Professional tennis made its long-awaited return this month as Melbourne hosted the first major tournament of the year, the Australian Open.
The competition, and the build up to it, was unique in many ways: players were flown in on specially chartered flights, strict hotel quarantines were imposed and fans returned to stadiums for the first time since professional tennis was suspended last March (before being forced to leave halfway through a match due to Victoria’s five-day lockdown).
Much of the media attention focused on those restrictions, with several players criticised for publicly complaining about the conditions they had to “endure” and world No.1 Novak Djokovic roundly condemned for issuing a list of “demands” in the midst of a worldwide pandemic. Not the press tennis’ governing bodies would have wanted but perhaps unsurprising given the level of global scrutiny on the event.
One player who will have been glad to see the spotlight shining elsewhere however, is current World No. 7 Alexander Zverev. A tumultuous 2020 for the German saw his on-court reputation grow, as he reached the US Open final for the first time, but his off-court behaviour heavily scrutinized amidst allegations of domestic abuse by his former girlfriend.
Zverev v ACE Group International Ltd
Tabloid headlines aside, Zverev has also been embroiled in a two-year legal battle against his long-time management firm, ACE Group, regarding the enforceability of his representation agreement with the agency.
The High Court claim was settled out of court in December, on the second day of a nine-day trial, so the question of whether sports agency contracts can amount to unfair restraints of trade was not subject to judicial scrutiny. The case did however raise an interesting point regarding the disclosure of confidential documents in light of the Business & Property Court’s Disclosure Pilot Scheme.
Disclosure under PD51U
Zverev had sought a declaration that his contract with ACE Group, which he entered into as a 15 year old in 2012 and was due to last until 2023, constituted an unfair restraint of trade and was thus unenforceable. ACE Group counterclaimed for declaratory relief of its own, together with damages for losses suffered by Zverev’s purported early termination. The agency also brought a claim against Zverev’s parents under the parental guarantee they had signed at the time the contract was entered into, for indemnification in respect of all damages and costs caused by the early departure.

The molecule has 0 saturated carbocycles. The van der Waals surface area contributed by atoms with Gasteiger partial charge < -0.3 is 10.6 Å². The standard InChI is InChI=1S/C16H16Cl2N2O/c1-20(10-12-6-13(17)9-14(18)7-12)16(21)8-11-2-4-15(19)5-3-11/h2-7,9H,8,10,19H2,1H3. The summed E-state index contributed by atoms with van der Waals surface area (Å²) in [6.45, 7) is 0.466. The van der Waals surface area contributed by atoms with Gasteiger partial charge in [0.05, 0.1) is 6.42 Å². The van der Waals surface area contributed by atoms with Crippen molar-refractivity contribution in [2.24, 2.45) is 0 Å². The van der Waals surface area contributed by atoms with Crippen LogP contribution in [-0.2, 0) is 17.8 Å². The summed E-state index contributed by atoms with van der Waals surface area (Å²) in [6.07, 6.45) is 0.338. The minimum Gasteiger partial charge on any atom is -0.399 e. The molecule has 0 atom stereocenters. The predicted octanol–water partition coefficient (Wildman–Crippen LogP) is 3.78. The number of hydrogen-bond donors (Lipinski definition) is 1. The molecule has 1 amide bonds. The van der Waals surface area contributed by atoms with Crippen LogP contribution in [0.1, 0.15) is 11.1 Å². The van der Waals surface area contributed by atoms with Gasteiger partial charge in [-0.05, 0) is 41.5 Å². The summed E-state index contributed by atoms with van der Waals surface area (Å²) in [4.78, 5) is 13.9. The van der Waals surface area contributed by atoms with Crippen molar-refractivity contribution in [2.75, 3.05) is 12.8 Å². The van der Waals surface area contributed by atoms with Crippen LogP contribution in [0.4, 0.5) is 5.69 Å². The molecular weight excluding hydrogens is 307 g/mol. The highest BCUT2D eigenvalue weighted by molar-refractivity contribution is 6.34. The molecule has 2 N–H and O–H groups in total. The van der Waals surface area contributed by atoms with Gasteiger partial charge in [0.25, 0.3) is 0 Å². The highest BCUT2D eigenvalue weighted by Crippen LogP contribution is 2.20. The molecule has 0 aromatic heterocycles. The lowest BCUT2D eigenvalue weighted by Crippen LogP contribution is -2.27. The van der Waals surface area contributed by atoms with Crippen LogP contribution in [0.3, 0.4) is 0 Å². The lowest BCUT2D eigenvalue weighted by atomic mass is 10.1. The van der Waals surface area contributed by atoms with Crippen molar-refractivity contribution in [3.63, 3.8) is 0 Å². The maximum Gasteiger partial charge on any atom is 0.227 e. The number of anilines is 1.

As part of its attempts to demonstrate the contract with Zverev was fair and enforceable, ACE Group’s legal team filed expert evidence containing a comparison of Zverev’s contract with other tennis players’ agency contracts. The expert report referred to and attached copies of several “comparator contracts”, each of which had the relevant player’s identity, ranking, agent and date redacted. Zverev’s legal team argued that without those redacted details, it was impossible to determine whether the contracts constituted suitable comparators and thus draw any reasonable conclusions from the evidence. They filed an application for specific disclosure of the unredacted contracts accordingly.
The judge, Andrew Hochhauser QC, was asked to consider whether under Practice Direction 51U.21.1(5), which allows parties to request a copy of any document not already provided by way of disclosure but mentioned in a statement of case, witness statement, witness summary, affidavit, or an expert’s report, the claimant was entitled to see the unredacted contracts.
In opposing the application, ACE Group contended that the court lacked jurisdiction under PD51U as the application was, in essence, being made against a third party – the experts – who were not agents of the party instructing them. ACE Group also argued it would be inappropriate for the court to use its powers of case management under CPR 32.1(1) to force ACE Group’s expert to provide evidence in breach of confidentiality undertakings given to the other players whose contracts had been referred to.
In deciding the application, Mr Hochhauser agreed that it would be very difficult for Mr Zverev to challenge the appropriateness of the comparators in the expert’s report without having access to the unredacted contracts. Casting doubt on the applicability of PD51U.21.1(5) in instances involving disclosure by third parties, he instead relied on CPR 32.1(1) and ordered that, if either party's expert wished to use the contracts mentioned in their reports as comparators, those contracts would have to be provided in unredacted form to a lawyers-only confidentiality ring, to create an "even playing field".
While Mr Hochhauser wasn’t required to rule on the applicability of PD 51U.21.1(5), he observed (obiter) that he saw "some force" in ACE Group’s argument that this procedure was directed at obtaining documents that were within the control of a litigating party, and that the purpose of the provision was not denuded by limiting it to such documents.